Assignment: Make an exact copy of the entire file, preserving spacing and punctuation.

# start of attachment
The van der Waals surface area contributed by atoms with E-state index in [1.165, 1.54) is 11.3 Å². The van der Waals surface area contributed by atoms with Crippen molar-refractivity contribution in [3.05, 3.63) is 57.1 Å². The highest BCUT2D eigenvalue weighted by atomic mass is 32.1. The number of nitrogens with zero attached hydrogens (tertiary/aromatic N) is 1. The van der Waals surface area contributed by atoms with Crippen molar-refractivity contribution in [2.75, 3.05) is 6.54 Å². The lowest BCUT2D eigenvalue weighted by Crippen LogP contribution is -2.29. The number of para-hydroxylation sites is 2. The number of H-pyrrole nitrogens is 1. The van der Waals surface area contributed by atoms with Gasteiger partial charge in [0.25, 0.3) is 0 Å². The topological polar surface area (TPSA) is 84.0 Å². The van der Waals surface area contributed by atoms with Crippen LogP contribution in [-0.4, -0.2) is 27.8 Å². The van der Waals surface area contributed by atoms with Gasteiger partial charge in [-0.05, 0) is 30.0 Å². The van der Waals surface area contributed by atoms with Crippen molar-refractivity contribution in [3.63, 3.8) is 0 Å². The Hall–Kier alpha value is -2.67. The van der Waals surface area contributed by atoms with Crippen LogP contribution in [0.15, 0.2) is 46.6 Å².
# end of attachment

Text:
The van der Waals surface area contributed by atoms with E-state index in [1.165, 1.54) is 11.3 Å². The van der Waals surface area contributed by atoms with Crippen molar-refractivity contribution in [3.05, 3.63) is 57.1 Å². The highest BCUT2D eigenvalue weighted by atomic mass is 32.1. The number of nitrogens with zero attached hydrogens (tertiary/aromatic N) is 1. The van der Waals surface area contributed by atoms with Crippen molar-refractivity contribution in [2.75, 3.05) is 6.54 Å². The lowest BCUT2D eigenvalue weighted by Crippen LogP contribution is -2.29. The number of para-hydroxylation sites is 2. The number of H-pyrrole nitrogens is 1. The van der Waals surface area contributed by atoms with Gasteiger partial charge in [0.25, 0.3) is 0 Å². The topological polar surface area (TPSA) is 84.0 Å². The van der Waals surface area contributed by atoms with Crippen LogP contribution in [-0.4, -0.2) is 27.8 Å². The van der Waals surface area contributed by atoms with Gasteiger partial charge in [-0.05, 0) is 30.0 Å². The van der Waals surface area contributed by atoms with Crippen molar-refractivity contribution in [3.63, 3.8) is 0 Å². The Hall–Kier alpha value is -2.67. The van der Waals surface area contributed by atoms with Crippen LogP contribution in [0.15, 0.2) is 46.6 Å².